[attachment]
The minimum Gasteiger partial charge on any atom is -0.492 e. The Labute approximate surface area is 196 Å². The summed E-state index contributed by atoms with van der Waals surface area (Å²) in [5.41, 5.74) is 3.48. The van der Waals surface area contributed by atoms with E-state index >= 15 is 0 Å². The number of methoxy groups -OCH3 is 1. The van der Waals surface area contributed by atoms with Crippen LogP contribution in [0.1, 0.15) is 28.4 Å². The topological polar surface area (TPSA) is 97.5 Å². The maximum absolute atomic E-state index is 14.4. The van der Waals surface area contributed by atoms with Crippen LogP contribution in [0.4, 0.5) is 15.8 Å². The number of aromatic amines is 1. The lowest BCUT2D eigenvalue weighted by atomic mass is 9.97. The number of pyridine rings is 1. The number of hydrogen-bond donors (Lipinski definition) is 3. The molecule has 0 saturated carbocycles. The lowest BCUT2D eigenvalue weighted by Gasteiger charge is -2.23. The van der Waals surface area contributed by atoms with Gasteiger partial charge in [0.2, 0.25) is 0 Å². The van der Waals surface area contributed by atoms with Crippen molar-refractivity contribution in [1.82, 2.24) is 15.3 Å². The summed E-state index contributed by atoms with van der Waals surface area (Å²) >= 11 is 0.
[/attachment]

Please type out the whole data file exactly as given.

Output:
The minimum Gasteiger partial charge on any atom is -0.492 e. The Labute approximate surface area is 196 Å². The summed E-state index contributed by atoms with van der Waals surface area (Å²) in [5.41, 5.74) is 3.48. The van der Waals surface area contributed by atoms with E-state index >= 15 is 0 Å². The number of methoxy groups -OCH3 is 1. The van der Waals surface area contributed by atoms with Crippen LogP contribution in [0.1, 0.15) is 28.4 Å². The topological polar surface area (TPSA) is 97.5 Å². The maximum absolute atomic E-state index is 14.4. The van der Waals surface area contributed by atoms with Crippen LogP contribution in [0.4, 0.5) is 15.8 Å². The number of aromatic amines is 1. The lowest BCUT2D eigenvalue weighted by atomic mass is 9.97. The number of pyridine rings is 1. The number of hydrogen-bond donors (Lipinski definition) is 3. The molecule has 0 saturated carbocycles. The lowest BCUT2D eigenvalue weighted by Gasteiger charge is -2.23. The van der Waals surface area contributed by atoms with Gasteiger partial charge in [0.2, 0.25) is 0 Å². The van der Waals surface area contributed by atoms with Crippen molar-refractivity contribution in [1.82, 2.24) is 15.3 Å². The summed E-state index contributed by atoms with van der Waals surface area (Å²) >= 11 is 0.